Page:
The Lost Colony

Our second to last day of vacation, we decided to visit Roanoke Island, known as the site of the first English colony in the New World. Having not been in a history class for many moons, we were a bit confused, as we were thinking that Jamestown, Virginia, was the location of the first settlement.

We got the scoop once we entered Roanoke Island Festival Park. The Park was like a living museum, complete with a reproduction Elizabeth II, the ship that brought the settlers across the Atlantic:

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Visitors are encouraged to go inside the ship, explore and converse with the reenactors.

On the grounds is an American Indian village (also reproduction):

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and a replica of the actual first settlement, including a working blacksmith reenactor (not pictured) who was forging nails for the tourist:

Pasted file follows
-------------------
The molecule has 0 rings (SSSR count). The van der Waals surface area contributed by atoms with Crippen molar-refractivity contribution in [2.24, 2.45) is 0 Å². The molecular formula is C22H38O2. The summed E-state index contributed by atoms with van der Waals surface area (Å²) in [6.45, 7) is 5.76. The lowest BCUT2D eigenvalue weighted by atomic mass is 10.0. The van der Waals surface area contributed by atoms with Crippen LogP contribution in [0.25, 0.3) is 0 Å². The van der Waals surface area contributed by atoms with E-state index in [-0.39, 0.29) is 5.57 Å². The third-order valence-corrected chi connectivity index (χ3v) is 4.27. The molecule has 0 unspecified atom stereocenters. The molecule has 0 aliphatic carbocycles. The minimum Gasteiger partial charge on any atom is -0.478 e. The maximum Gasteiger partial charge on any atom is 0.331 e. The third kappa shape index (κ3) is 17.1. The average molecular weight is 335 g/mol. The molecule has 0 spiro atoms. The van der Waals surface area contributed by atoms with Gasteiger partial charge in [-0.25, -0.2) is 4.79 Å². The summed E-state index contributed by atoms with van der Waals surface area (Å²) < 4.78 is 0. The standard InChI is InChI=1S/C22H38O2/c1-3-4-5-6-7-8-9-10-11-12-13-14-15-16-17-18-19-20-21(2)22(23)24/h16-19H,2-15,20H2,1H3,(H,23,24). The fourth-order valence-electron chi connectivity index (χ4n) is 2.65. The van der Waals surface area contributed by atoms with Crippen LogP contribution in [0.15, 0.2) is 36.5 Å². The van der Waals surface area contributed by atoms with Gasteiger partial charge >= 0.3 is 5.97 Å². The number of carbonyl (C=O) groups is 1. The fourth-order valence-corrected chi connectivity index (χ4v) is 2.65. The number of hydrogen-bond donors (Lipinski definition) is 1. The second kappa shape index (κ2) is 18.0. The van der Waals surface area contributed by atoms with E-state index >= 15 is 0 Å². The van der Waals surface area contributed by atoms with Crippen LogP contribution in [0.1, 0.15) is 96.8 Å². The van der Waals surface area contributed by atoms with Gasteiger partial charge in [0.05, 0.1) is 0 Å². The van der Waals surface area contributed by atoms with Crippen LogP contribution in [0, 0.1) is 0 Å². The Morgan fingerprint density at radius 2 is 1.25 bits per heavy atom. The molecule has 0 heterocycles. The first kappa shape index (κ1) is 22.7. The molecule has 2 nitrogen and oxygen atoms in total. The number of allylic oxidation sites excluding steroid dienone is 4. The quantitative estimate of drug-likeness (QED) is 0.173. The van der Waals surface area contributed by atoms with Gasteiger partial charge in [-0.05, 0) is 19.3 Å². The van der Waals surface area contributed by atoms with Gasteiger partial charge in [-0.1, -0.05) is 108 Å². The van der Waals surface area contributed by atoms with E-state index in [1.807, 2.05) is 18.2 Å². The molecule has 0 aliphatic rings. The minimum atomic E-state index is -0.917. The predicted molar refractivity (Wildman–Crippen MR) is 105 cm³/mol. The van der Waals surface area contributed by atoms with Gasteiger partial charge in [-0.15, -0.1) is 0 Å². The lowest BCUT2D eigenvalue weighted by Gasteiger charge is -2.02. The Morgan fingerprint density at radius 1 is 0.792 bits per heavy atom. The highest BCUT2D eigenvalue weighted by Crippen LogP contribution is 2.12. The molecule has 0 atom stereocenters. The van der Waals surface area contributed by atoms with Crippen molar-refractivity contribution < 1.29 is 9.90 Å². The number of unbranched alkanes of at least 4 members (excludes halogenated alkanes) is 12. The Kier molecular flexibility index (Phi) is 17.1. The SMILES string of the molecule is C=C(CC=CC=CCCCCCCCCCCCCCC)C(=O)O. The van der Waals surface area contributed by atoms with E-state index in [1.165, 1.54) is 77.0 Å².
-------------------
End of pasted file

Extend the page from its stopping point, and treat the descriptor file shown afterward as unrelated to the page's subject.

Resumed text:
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The pictures don’t really do this place justice. There was much more to it. It really felt like a living history class. And speaking of history, we learned that Jamestown was the first permanent English settlement in the Americas, established around 20 years after Roanoke.

Roanoke, unfortunately, came to a mysterious end, and became known as the Lost Colony.  One of the colonists, John White, left for England in 1587 to obtain much needed supplies so that the colony would survive the coming winter. He expected to return to Roanoke within three months. Instead, he was delayed for lack of a ship, as England was involved in a war and all ships were confiscated for use in the war efforts. It was 1590 before he was able to get back to his new home on Roanoke. When he arrived, he found the colony had simply vanished. The only clue he found was the word “CROATOAN” carved into a tree, perhaps indicating that the colonists had headed to the island of that name (now known as Hatteras Island). He was never able to find the colonists, among whom were his daughter and granddaughter, the first English child born in the New World.

Next post: our third lighthouse on this trip!

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